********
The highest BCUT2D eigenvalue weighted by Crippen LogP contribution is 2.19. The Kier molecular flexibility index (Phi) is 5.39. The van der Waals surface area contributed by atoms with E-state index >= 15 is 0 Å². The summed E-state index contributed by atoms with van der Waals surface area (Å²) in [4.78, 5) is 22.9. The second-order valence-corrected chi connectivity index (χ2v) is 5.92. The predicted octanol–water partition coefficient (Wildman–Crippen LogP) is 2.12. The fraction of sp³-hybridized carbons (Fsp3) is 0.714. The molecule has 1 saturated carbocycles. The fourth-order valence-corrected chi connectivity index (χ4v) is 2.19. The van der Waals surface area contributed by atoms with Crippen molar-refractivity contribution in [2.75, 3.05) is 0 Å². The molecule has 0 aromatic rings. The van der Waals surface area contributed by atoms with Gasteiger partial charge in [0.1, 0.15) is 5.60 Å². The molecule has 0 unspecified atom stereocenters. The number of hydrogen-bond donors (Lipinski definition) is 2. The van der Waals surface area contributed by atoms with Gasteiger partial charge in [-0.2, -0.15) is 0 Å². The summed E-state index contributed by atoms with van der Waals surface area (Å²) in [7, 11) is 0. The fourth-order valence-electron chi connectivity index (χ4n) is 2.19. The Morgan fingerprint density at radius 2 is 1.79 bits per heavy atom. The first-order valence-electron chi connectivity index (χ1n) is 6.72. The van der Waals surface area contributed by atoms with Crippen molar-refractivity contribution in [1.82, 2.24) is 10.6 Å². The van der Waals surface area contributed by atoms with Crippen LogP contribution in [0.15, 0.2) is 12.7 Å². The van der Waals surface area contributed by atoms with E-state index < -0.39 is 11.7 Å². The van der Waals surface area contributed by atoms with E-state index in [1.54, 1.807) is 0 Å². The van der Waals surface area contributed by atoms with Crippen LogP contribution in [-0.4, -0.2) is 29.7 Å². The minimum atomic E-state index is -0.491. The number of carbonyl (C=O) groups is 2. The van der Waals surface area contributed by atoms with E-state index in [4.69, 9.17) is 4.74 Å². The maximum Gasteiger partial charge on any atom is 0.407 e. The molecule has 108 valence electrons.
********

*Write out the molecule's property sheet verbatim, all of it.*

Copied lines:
The highest BCUT2D eigenvalue weighted by Crippen LogP contribution is 2.19. The Kier molecular flexibility index (Phi) is 5.39. The van der Waals surface area contributed by atoms with E-state index >= 15 is 0 Å². The summed E-state index contributed by atoms with van der Waals surface area (Å²) in [4.78, 5) is 22.9. The second-order valence-corrected chi connectivity index (χ2v) is 5.92. The predicted octanol–water partition coefficient (Wildman–Crippen LogP) is 2.12. The fraction of sp³-hybridized carbons (Fsp3) is 0.714. The molecule has 1 saturated carbocycles. The fourth-order valence-corrected chi connectivity index (χ4v) is 2.19. The van der Waals surface area contributed by atoms with Crippen molar-refractivity contribution in [2.75, 3.05) is 0 Å². The molecule has 0 aromatic rings. The van der Waals surface area contributed by atoms with Gasteiger partial charge in [0.1, 0.15) is 5.60 Å². The molecule has 0 unspecified atom stereocenters. The number of hydrogen-bond donors (Lipinski definition) is 2. The van der Waals surface area contributed by atoms with Gasteiger partial charge in [-0.2, -0.15) is 0 Å². The summed E-state index contributed by atoms with van der Waals surface area (Å²) in [7, 11) is 0. The fourth-order valence-electron chi connectivity index (χ4n) is 2.19. The Morgan fingerprint density at radius 2 is 1.79 bits per heavy atom. The first-order valence-electron chi connectivity index (χ1n) is 6.72. The van der Waals surface area contributed by atoms with Crippen molar-refractivity contribution in [1.82, 2.24) is 10.6 Å². The van der Waals surface area contributed by atoms with Crippen LogP contribution in [0.15, 0.2) is 12.7 Å². The van der Waals surface area contributed by atoms with E-state index < -0.39 is 11.7 Å². The van der Waals surface area contributed by atoms with E-state index in [1.54, 1.807) is 0 Å². The van der Waals surface area contributed by atoms with Crippen LogP contribution in [-0.4, -0.2) is 29.7 Å². The minimum atomic E-state index is -0.491. The number of carbonyl (C=O) groups is 2. The van der Waals surface area contributed by atoms with E-state index in [4.69, 9.17) is 4.74 Å². The maximum Gasteiger partial charge on any atom is 0.407 e. The molecule has 108 valence electrons.